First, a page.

The Time for DMD Gene Therapy is Now: A Chat with the MDA | BioSpace

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Originally published: Jul 29, 2020

After almost 15 years since the first gene therapy trial for Duchenne muscular dystrophy (DMD) began, the dream of a DMD gene therapy drug is getting closer to a reality.

BioSpace sat down with Sharon Hesterlee, Ph.D., chief research officer at the Muscular Dystrophy Association (MDA), to talk about the history and challenges of developing gene therapy for DMD and the DMD gene therapy field as a whole, including Pfizer’s and Sarepta Therapeutics’ latest clinical data.

Duchenne muscular dystrophy (DMD)

is a progressive muscle wasting disease caused by a genetic mutation. The mutated gene is on the X chromosome, making DMD an X-linked disease. This explains why it largely affects boys as they don’t have a backup copy of the gene (they only have one X chromosome).

The first signs of DMD appear as the young boys begin to walk and get more mobile, typically between the ages of 2 to 5. “They have trouble walking, aren’t walking as well as their peers, and can’t jump,” Hesterlee commented. “Most boys stop walking and need a wheelchair between 9 and 14 years old.”

But the disease doesn’t just affect their legs — it affects muscles all over their body. The most troublesome symptoms are breathing difficulties. Eventually, they will need ventilation to help them breathe.

The life span of boys with DMD has been growing steadily (from in their teens to early 30s) due to improvements in heart and respiratory care. Despite this progress, most DMD patients pass away in their 20s to 30s due to respiratory failure, infection, or cardiomyopathy (dilation of the heart due to overwork).

Discovering DMD’s cause

Although we now know DMD is a genetic disease, it wasn’t that long ago that researchers didn’t know why or how the disease came about.

“Back in the mid-1980s, the cause of DMD was still unknown — all we knew was that it ran in families, there were no genes associated with the disease yet,” Hesterlee explained. “MDA gave research grants to four labs tasked with finding the cause. One of those labs, Louis Kunkel’s lab, identified the dystrophin gene first .”

Dystrophin, the largest gene in the human body, encodes a muscle protein responsible for keeping muscle cells from pulling themselves apart when the muscle is working, like a “shock absorber for the cell,” as Hesterlee described. Without dystrophin, the muscle cells suffer from microtears, leading to their demise and progressive muscle wasting.

“Once we identified the culprit gene, we thought ‘Oh great! We know what’s wrong, we’ll fix it!’” Hesterlee added. “But it took another 30 years to be able to apply this knowledge to develop effective drugs.”

Although corticosteroids can slow the progression of DMD to some extent, they don’t address the underlying issue — the lack of functional dystrophin. “Corticosteroids help dampen down inflammation,” said Hesterlee. “They can help slow down disease progression, but tackling inflammation only addresses one downstream effect.”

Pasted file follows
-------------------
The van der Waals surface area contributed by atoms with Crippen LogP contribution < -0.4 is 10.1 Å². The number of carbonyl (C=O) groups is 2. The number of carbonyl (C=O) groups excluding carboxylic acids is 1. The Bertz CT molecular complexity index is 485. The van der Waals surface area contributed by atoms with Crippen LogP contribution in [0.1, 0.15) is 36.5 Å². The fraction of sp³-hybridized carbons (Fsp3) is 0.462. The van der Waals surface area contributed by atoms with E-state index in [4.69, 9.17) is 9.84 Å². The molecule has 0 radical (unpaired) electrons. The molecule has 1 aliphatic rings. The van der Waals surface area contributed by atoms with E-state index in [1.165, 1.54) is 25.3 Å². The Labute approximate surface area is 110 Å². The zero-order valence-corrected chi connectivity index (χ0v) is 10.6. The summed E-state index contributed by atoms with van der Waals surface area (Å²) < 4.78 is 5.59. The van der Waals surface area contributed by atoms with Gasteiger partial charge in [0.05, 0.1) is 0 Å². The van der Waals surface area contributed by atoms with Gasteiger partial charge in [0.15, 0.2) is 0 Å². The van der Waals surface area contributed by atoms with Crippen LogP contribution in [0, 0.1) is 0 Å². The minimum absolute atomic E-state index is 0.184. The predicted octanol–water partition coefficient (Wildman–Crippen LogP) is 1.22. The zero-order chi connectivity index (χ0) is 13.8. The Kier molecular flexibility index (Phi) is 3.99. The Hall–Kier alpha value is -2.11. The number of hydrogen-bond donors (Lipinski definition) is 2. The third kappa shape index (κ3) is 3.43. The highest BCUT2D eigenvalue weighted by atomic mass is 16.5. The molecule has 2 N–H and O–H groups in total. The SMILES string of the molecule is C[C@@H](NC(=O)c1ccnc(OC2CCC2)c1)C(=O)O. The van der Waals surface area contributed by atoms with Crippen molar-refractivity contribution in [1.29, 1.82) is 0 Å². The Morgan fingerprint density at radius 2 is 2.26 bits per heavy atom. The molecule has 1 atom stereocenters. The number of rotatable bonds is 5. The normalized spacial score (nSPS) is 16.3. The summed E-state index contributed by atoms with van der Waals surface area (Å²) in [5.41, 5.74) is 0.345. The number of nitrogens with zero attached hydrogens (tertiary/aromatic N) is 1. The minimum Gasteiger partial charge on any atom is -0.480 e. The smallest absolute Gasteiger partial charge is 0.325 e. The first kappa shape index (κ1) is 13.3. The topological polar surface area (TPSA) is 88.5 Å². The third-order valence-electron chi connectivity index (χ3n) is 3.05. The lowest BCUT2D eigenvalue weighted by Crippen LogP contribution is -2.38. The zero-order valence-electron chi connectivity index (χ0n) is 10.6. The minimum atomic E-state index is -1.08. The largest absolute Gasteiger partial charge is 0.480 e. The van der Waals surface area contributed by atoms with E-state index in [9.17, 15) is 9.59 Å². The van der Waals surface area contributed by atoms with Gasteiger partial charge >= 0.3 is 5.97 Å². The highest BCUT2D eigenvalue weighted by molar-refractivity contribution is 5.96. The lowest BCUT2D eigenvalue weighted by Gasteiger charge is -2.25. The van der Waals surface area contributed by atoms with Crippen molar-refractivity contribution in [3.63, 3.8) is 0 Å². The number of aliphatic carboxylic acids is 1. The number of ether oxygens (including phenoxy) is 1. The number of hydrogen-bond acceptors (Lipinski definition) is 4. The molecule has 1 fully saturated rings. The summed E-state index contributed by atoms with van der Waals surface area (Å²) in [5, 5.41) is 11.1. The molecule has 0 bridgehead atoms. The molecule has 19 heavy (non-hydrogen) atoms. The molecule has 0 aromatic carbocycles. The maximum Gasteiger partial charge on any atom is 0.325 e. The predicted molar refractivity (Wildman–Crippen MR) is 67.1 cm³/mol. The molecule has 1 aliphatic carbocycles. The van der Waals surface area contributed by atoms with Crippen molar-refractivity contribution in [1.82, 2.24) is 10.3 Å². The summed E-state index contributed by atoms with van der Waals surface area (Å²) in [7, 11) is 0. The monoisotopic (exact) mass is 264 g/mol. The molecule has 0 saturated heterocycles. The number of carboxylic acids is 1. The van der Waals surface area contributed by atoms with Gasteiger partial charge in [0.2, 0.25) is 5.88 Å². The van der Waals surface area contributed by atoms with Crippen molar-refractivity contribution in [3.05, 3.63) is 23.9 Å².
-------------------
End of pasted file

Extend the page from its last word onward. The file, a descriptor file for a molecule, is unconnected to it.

Fixing the mutated gene (through gene editing) or providing cells with a new healthy copy of the gene (through gene therapy) would provide the best benefit, possibly even leading to a lifelong cure.

Gene therapy for DMD

As the name suggests, gene therapy involves delivering a healthy copy of a mutated gene (in DMD’s case dystrophin) into cells. The tricky part is getting the gene inside the cell. This is accomplished using a ‘vector,’ usually a virus or nanoparticle, as a trojan horse to sneak the healthy gene into the cell.

“Viruses are very well evolved to get into cells,” commented Hesterlee. “Take out the viral genes required to make copies of itself and put in the healthy copy of dystrophin, then the virus can get inside cells but not replicate.”

Adeno-associated viruses (AAVs) are commonly used because they don’t naturally cause disease or many immune system side effects in humans. But there is a limit to how much cargo you can stuff inside these tiny viruses, about 5 kb for AAV. The whole dystrophin gene — over 440 times as big — is too large to fit inside any AAV.

Throughout the late 1990s and early 2000s, researchers tinkered with the dystrophin gene, figuring out what parts were needed and how much they could trim out to still have a functional protein. They finally found the perfect balance, naming the shortened genes ‘microdystrophins.’

“Sometimes called minidystrophins, there are slight variations between different versions of these shortened genes, but the key is they are all small enough to fit into AAV,” explained Hesterlee.

Other hurdles of developing a DMD gene therapy